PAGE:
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The Bioindustry in Thailand

color = "#DF1F26";.pullquote_left1, .pullquote_right1, .pullquote_left, .pullquote_right { color: #FEF8F6; background: #939598 }.breakhead { color: #DF1F26; border-bottom: 1px solid #DF1F26; } The Bioindustry in Thailand Opportunities for Green and Sustainable Investment The global market for green and clean industry has expanded rapidly as society in general is becoming increasingly concerned about issues such as climate change and the imp

Thailand Board of Investment

The Bioindustry in Thailand

Opportunities for Green and Sustainable Investment

The global market for green and clean industry has expanded rapidly as society in general is becoming increasingly concerned about issues such as climate change and the impact of rising energy prices. Thailand is no exception. In fact, the Thai government has already put into place a 15-year plan for exploring and developing sources of alternative energy to cope with higher oil prices in the future, with a special focus on biofuels.

Thailand is constantly improving and building upon its capabilities. To sustain and augment biofuel production, the country is investigating and supporting biotechnology opportunities in order to increase the yield of raw materials such as sugarcane, cassava and palm oil. Thailand will leverage its abundant natural advantages to develop the country’s clean energy sector and, thus, is in an excellent position to become the regional hub for biofuel and...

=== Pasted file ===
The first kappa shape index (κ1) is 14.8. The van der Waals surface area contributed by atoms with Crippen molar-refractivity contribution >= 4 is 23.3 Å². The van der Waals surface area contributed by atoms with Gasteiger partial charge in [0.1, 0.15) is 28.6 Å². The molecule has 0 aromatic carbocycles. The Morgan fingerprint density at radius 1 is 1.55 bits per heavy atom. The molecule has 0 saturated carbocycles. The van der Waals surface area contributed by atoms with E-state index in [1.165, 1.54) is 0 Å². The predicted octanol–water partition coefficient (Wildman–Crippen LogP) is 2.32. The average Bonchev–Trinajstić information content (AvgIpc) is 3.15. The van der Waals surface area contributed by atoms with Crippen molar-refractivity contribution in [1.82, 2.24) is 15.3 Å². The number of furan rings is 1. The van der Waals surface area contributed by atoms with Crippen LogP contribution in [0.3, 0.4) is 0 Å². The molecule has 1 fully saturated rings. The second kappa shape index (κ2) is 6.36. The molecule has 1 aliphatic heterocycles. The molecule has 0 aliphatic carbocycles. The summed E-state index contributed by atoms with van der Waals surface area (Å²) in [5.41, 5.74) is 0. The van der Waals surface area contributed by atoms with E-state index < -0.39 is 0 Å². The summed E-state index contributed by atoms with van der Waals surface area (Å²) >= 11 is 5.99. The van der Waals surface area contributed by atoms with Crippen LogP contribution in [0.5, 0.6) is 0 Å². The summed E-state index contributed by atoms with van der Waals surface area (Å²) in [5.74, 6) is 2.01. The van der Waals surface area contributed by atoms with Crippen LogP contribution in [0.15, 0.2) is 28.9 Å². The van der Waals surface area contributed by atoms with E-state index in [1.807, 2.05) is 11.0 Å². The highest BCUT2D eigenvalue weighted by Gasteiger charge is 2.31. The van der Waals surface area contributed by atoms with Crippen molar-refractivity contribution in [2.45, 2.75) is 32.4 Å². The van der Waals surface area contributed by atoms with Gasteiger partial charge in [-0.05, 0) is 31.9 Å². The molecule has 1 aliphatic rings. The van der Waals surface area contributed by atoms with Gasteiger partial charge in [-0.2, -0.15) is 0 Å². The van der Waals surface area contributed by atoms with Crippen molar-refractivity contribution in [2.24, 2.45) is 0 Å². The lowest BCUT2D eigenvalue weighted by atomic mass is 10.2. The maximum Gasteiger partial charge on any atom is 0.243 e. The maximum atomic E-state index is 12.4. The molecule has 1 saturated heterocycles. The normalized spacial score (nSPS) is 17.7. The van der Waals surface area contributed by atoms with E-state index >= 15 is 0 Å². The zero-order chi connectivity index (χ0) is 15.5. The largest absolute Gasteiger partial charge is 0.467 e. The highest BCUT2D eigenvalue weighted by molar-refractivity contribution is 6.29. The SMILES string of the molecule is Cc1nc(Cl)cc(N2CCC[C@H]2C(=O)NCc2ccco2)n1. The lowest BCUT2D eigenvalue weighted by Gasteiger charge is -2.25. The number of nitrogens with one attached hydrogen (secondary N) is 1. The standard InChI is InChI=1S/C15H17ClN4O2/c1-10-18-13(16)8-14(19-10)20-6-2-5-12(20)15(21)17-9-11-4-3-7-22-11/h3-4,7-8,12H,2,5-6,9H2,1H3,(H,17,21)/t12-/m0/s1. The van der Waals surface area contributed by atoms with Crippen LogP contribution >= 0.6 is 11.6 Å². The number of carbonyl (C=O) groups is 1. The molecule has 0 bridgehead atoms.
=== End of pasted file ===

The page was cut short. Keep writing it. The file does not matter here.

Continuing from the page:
Opportunities for Green and Sustainable Investment

The global market for green and clean industry has expanded rapidly as society in general is becoming increasingly concerned about issues such as climate change and the impact of rising energy prices. Thailand is no exception. In fact, the Thai government has already put into place a 15-year plan for exploring and developing sources of alternative energy to cope with higher oil prices in the future, with a special focus on biofuels.

Thailand is constantly improving and building upon its capabilities. To sustain and augment biofuel production, the country is investigating and supporting biotechnology opportunities in order to increase the yield of raw materials such as sugarcane, cassava and palm oil. Thailand will leverage its abundant natural advantages to develop the country’s clean energy sector and, thus, is in an excellent position to become the regional hub for biofuel and bioplastic production and export.

Furthermore, there is growing interest from local industries in adopting wastewater treatment technologies that are coupled with biogas production. More than 2,300 bioreactor systems have been deployed since 2007 in agro-industry, at bio-refineries and at various municipal level facilities.

The clean energy sector is an important pillar of Thailand’s bio-industry and is a target sector for investment promotion in Thailand.

Natural Advantages

Biofuel: Ethanol & Biodiesel.
The major crops used for ethanol production in Thailand are sugarcane and cassava. Currently, Thailand is the largest producer of sugarcane in Southeast Asia, with annual production of about 73 million tons. Cassava is considered one of the best raw materials for ethanol production. Thailand is the number one cassava exporter and the number two sugar exporter in the world.

Biomass.